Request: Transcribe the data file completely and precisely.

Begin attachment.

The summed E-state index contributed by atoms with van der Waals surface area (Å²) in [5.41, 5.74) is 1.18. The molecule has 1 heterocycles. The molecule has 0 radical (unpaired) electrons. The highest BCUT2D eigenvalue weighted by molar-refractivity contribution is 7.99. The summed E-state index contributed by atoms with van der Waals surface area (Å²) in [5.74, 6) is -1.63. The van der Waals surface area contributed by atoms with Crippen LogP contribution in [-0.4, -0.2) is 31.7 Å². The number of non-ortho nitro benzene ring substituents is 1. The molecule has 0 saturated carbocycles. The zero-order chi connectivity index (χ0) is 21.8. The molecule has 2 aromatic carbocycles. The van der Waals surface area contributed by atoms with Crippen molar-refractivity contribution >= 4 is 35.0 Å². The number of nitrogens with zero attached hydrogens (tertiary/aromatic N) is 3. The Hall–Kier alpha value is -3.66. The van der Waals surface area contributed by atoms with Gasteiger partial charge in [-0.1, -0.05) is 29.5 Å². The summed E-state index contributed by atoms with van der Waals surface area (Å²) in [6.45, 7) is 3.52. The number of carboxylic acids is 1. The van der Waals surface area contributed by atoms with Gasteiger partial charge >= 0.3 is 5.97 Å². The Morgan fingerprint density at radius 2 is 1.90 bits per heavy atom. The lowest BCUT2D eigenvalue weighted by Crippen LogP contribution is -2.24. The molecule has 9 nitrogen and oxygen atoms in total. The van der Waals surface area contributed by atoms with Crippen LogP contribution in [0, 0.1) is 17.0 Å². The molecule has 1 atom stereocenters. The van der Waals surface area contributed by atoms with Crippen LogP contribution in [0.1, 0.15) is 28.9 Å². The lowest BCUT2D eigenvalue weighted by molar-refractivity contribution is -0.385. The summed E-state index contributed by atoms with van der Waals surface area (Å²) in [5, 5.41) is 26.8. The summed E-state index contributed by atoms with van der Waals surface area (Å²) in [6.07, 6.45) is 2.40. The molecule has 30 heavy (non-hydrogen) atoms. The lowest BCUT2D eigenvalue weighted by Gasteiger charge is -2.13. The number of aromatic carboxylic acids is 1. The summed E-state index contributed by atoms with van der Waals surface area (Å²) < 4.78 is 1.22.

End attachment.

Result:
The summed E-state index contributed by atoms with van der Waals surface area (Å²) in [5.41, 5.74) is 1.18. The molecule has 1 heterocycles. The molecule has 0 radical (unpaired) electrons. The highest BCUT2D eigenvalue weighted by molar-refractivity contribution is 7.99. The summed E-state index contributed by atoms with van der Waals surface area (Å²) in [5.74, 6) is -1.63. The van der Waals surface area contributed by atoms with Crippen LogP contribution in [-0.4, -0.2) is 31.7 Å². The number of non-ortho nitro benzene ring substituents is 1. The molecule has 0 saturated carbocycles. The zero-order chi connectivity index (χ0) is 21.8. The molecule has 2 aromatic carbocycles. The van der Waals surface area contributed by atoms with Crippen molar-refractivity contribution >= 4 is 35.0 Å². The number of nitrogens with zero attached hydrogens (tertiary/aromatic N) is 3. The Hall–Kier alpha value is -3.66. The van der Waals surface area contributed by atoms with Gasteiger partial charge in [-0.1, -0.05) is 29.5 Å². The summed E-state index contributed by atoms with van der Waals surface area (Å²) in [6.45, 7) is 3.52. The number of carboxylic acids is 1. The van der Waals surface area contributed by atoms with Gasteiger partial charge >= 0.3 is 5.97 Å². The Morgan fingerprint density at radius 2 is 1.90 bits per heavy atom. The lowest BCUT2D eigenvalue weighted by Crippen LogP contribution is -2.24. The molecule has 9 nitrogen and oxygen atoms in total. The van der Waals surface area contributed by atoms with Crippen LogP contribution in [0, 0.1) is 17.0 Å². The molecule has 1 atom stereocenters. The van der Waals surface area contributed by atoms with Crippen LogP contribution in [0.1, 0.15) is 28.9 Å². The lowest BCUT2D eigenvalue weighted by molar-refractivity contribution is -0.385. The summed E-state index contributed by atoms with van der Waals surface area (Å²) in [5, 5.41) is 26.8. The summed E-state index contributed by atoms with van der Waals surface area (Å²) in [6.07, 6.45) is 2.40. The molecule has 30 heavy (non-hydrogen) atoms. The lowest BCUT2D eigenvalue weighted by Gasteiger charge is -2.13. The number of aromatic carboxylic acids is 1. The summed E-state index contributed by atoms with van der Waals surface area (Å²) < 4.78 is 1.22.